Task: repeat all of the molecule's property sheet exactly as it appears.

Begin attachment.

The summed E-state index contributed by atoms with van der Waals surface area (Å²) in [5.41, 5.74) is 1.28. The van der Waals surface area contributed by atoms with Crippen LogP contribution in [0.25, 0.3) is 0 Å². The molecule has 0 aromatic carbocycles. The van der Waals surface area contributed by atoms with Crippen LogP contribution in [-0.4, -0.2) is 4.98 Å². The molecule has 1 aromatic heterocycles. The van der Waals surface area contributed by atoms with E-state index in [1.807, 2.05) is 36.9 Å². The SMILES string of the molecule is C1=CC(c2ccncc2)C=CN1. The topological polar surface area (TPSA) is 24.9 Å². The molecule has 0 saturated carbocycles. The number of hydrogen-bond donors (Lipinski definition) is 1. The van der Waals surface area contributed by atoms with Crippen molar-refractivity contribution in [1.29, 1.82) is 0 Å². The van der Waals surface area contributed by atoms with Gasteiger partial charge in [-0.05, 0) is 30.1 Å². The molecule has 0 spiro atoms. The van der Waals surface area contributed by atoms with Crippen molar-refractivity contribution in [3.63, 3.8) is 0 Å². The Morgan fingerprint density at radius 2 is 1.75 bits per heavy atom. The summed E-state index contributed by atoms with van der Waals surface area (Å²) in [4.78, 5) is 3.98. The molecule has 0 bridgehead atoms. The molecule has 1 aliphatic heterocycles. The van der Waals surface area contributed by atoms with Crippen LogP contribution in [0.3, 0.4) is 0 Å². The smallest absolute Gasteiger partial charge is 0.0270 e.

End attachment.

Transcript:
The summed E-state index contributed by atoms with van der Waals surface area (Å²) in [5.41, 5.74) is 1.28. The van der Waals surface area contributed by atoms with Crippen LogP contribution in [0.25, 0.3) is 0 Å². The molecule has 0 aromatic carbocycles. The van der Waals surface area contributed by atoms with Crippen LogP contribution in [-0.4, -0.2) is 4.98 Å². The molecule has 1 aromatic heterocycles. The van der Waals surface area contributed by atoms with E-state index in [1.807, 2.05) is 36.9 Å². The SMILES string of the molecule is C1=CC(c2ccncc2)C=CN1. The topological polar surface area (TPSA) is 24.9 Å². The molecule has 0 saturated carbocycles. The number of hydrogen-bond donors (Lipinski definition) is 1. The van der Waals surface area contributed by atoms with Crippen molar-refractivity contribution in [1.29, 1.82) is 0 Å². The van der Waals surface area contributed by atoms with Gasteiger partial charge in [-0.05, 0) is 30.1 Å². The molecule has 0 spiro atoms. The van der Waals surface area contributed by atoms with Crippen molar-refractivity contribution in [3.63, 3.8) is 0 Å². The Morgan fingerprint density at radius 2 is 1.75 bits per heavy atom. The summed E-state index contributed by atoms with van der Waals surface area (Å²) in [4.78, 5) is 3.98. The molecule has 0 bridgehead atoms. The molecule has 1 aliphatic heterocycles. The van der Waals surface area contributed by atoms with Crippen LogP contribution in [0.3, 0.4) is 0 Å². The smallest absolute Gasteiger partial charge is 0.0270 e.